Insiders Report: Changes Coming

<p>The New England Patriots have some decisions to make this offseason, notably how to deal with the contracts of some players who are taking up a large portion of the salary cap. The team would like to have something done before today's deadline with soon to be free agent Adam Vinatieri. Both side have until 4pm when a decision has to be made whether or not to place a franchise tag on him.</p> <p>More on today's insider report.</p>

INSIDERS REPORT

How quickly Super Bowl glory fades. The Patriots won their third championship in four years back on Feb. 6 and had less than three weeks to celebrate before turning their attention to free agency and the draft, highlighted by this week's annual scouting combine in Indianapolis.

The Patriots enter this year's draft with only one first-round pick after entering the last two with a pair of first rounders. But that won't affect their draft preparation or their approach.

Vice president of player personnel Scott Pioli often talks about the Patriots looking for the "right 53" players as opposed to the best 53. New England's program is demanding and it takes the right kind of player to fit in on a club that has made "team" play more than a cliche.

Asked how demanding the Patriots program is during a recent radio interview on Providence's (R.I.) WHJJ, veteran linebackers Matt Chatham and Rosevelt Colvin both shook their heads before Chatham said, "Put it this way. If we weren't winning, we might be complaining. But how can you argue with the results? We are winning and we see that the hard work we put in is worth it."

What kind of demands do the Patriots place on their players? "Study hard, work hard, be selfless, have a role and accept a role," Pioli said. "There are a lot of people with egos that can't handle situations like that. We have to find guys willing to sacrifice certain personal loves or desires for the overall good of the team to maybe get something later on that's greater than that little need that they have."

That something later on has been a Super Bowl championship in three of the last four seasons. For many players, winning is worth the sacrifices, whether those come in the form of extra work or a financial hit. Colvin is a prime example. He turned down a much richer signing bonus offered to him by the Cardinals before the 2003 season to sign with New England for what he felt was a better chance to win.

So this week, Pioli, Belichick and their staff are in Indianapolis trying to tie up loose ends and complete their draft pictures. After spending time with players at the Senior Bowl, they will interview many more this week and some for a second time as they try to determine whether a college prospect will fit in their program.

Pioli has noticed a common trait in both the team's good and poor draft picks over the years. "Low maintenance players that are passionate about football, that are all about working hard to be good football players. And talent," he said about the better draft picks. "On some we thought those traits were there and we were wrong. We were wrong on estimating the importance of football to a player."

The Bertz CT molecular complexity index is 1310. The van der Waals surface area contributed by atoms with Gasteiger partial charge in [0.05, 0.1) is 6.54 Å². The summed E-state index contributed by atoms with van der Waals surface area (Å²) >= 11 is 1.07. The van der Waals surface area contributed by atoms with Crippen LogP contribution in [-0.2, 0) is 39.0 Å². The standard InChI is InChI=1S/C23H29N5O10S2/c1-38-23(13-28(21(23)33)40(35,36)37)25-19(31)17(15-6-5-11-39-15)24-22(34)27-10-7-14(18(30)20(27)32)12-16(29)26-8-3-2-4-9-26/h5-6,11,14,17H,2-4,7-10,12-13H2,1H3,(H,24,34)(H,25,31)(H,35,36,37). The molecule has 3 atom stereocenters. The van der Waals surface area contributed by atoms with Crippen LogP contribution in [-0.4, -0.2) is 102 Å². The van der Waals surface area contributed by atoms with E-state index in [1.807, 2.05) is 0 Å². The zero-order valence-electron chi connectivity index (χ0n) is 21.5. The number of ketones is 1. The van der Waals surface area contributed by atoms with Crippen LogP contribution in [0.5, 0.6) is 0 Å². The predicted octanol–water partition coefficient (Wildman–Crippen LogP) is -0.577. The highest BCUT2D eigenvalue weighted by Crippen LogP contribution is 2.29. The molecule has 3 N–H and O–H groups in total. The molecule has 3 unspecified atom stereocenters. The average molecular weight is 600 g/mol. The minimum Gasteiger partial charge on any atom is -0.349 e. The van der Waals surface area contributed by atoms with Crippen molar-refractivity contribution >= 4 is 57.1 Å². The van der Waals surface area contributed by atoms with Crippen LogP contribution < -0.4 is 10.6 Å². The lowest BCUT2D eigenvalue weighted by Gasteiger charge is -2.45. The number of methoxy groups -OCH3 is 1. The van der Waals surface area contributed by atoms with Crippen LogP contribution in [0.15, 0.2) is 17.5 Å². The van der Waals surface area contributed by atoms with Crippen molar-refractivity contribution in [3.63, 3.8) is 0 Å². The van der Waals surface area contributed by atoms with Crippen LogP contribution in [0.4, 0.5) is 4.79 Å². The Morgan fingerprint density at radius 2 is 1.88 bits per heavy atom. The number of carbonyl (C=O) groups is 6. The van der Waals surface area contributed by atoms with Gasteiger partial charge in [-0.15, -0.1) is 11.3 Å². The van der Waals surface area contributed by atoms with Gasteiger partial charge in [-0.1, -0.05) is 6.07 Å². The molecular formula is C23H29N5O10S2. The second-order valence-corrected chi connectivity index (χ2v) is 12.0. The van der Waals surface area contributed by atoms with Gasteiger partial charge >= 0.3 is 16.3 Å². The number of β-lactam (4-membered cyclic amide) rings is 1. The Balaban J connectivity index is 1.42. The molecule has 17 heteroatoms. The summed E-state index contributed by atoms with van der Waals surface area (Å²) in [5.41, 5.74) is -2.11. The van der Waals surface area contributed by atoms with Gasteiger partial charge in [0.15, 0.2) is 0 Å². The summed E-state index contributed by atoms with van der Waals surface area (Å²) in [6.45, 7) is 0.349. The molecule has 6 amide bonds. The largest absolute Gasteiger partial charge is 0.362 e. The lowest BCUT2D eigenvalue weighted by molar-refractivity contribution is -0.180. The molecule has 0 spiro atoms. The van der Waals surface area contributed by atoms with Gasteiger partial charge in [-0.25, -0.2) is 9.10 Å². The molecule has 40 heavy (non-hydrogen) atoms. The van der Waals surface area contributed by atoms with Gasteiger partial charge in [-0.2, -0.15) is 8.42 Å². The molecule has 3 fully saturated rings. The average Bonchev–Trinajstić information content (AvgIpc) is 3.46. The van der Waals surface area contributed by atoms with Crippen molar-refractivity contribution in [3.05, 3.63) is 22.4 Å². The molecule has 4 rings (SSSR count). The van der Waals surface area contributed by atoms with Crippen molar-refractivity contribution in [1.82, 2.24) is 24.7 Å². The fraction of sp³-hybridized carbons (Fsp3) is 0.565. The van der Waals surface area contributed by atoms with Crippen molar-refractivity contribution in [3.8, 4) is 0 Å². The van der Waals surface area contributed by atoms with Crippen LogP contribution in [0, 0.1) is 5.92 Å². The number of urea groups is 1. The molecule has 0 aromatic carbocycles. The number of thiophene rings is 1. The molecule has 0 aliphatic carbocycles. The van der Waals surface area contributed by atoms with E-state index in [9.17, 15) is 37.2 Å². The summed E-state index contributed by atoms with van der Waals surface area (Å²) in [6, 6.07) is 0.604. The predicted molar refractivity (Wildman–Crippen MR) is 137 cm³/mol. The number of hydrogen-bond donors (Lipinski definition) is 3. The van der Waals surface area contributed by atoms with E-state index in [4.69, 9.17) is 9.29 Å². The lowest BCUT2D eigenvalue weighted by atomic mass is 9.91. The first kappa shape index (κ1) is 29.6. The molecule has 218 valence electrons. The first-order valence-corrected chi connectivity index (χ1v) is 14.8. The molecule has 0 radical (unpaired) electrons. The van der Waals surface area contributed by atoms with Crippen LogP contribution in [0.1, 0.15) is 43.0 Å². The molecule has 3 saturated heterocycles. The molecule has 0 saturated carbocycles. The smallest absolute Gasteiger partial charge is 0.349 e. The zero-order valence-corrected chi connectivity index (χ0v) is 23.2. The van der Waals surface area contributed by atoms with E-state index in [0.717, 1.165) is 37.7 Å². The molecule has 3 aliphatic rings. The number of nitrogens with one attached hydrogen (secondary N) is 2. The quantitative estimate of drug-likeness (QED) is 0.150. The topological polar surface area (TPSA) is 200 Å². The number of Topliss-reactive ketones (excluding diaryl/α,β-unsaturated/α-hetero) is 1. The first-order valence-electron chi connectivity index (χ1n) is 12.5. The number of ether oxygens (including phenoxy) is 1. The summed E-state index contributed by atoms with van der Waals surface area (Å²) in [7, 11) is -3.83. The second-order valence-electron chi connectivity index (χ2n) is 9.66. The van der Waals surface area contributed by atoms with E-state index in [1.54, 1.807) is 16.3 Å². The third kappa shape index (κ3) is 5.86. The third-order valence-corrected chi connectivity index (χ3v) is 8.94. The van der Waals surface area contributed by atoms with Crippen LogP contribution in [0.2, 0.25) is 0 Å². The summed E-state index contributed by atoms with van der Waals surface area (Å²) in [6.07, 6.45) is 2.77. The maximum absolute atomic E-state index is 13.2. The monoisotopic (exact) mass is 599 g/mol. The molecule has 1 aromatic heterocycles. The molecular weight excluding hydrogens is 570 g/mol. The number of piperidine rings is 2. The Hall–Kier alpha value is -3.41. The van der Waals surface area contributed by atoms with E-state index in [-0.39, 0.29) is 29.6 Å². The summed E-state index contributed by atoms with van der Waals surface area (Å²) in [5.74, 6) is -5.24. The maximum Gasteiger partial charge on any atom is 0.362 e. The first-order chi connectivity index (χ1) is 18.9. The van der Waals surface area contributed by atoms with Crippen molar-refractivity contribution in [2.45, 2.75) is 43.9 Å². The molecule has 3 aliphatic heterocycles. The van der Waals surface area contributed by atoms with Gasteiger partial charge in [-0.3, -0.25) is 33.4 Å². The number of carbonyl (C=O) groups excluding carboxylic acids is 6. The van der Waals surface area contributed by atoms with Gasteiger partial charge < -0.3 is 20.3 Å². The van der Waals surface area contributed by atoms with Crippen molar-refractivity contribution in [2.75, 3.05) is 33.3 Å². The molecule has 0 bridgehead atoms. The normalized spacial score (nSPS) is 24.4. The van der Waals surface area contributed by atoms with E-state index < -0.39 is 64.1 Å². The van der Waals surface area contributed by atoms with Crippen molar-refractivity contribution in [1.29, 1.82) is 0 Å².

NOTES, QUOTES

  • Three years and two Super Bowls later, the Patriots have quite obviously been proven correct in their decision to retain Tom Brady over Drew Bledsoe. The Patriots acquired a 2003 first-round pick for Bledsoe when they dealt him to the division rival Buffalo Bills. The Bills announced last week that Bledsoe would be cut while the team throws its support behind second-year man J.P. Losman. New England used the pick acquired for Bledsoe on defensive lineman Ty Warren while also using the flexibility the additional pick provided to trade down out of the first round with their own 2003 first rounder into the second round and to retain an additional first rounder in 2004. The Patriots selected defensive back Eugene Wilson with the 2003 second rounder and defensive lineman Vince Wilfork with the 2004 first rounder. They also went 5-1 against the Bills in the three years Bledsoe played in Buffalo while winning two division crowns.

  • Patriots senior vice president and chief operating officer Andy Wasynczuk has left the organization to join the faculty at the Harvard Business School. Wasynczuk was heavily involved in negotiations to secure a site for a new stadium and led the campaign that secured the town of Foxborough's endorsement to construct the new facility. He oversaw the day-to-day operation during the construction of Gillette Stadium and played a pivotal role in negotiating its naming rights. He also managed the team's salary cap and handled contract negotiations for several years.

  • The Patriots signed street free agent CB Ike Charlton, OT Lance Nimmo and DL Buck Rasmussen. They also signed the following street free agents and allocated them to NFL Europe: WR Mark Bartosic, WR Ricky Bryant, RB Kory Chapman, TE Joel Jacobs, WR Cedric James and LB Grant Steen. New England did not re-sign LB Justin Kurpeikis, who spent part of last year on the active roster and two different stints on the practice squad. He quickly signed with Cleveland, where Romeo Crennel snatched him up. Since he finished the season on the practice squad, he was free to sign anywhere.

  • The Patriots announced the first ticket price increase since moving into Gillette Stadium in 2002. The best seats went from $99 to $125 while 100-level corner and end zone seats will jump to $89 along with 200 level corner and end-zone seats. The 300 level sideline seats will cost $75 and the 300 level corner/end zone seats will be $59.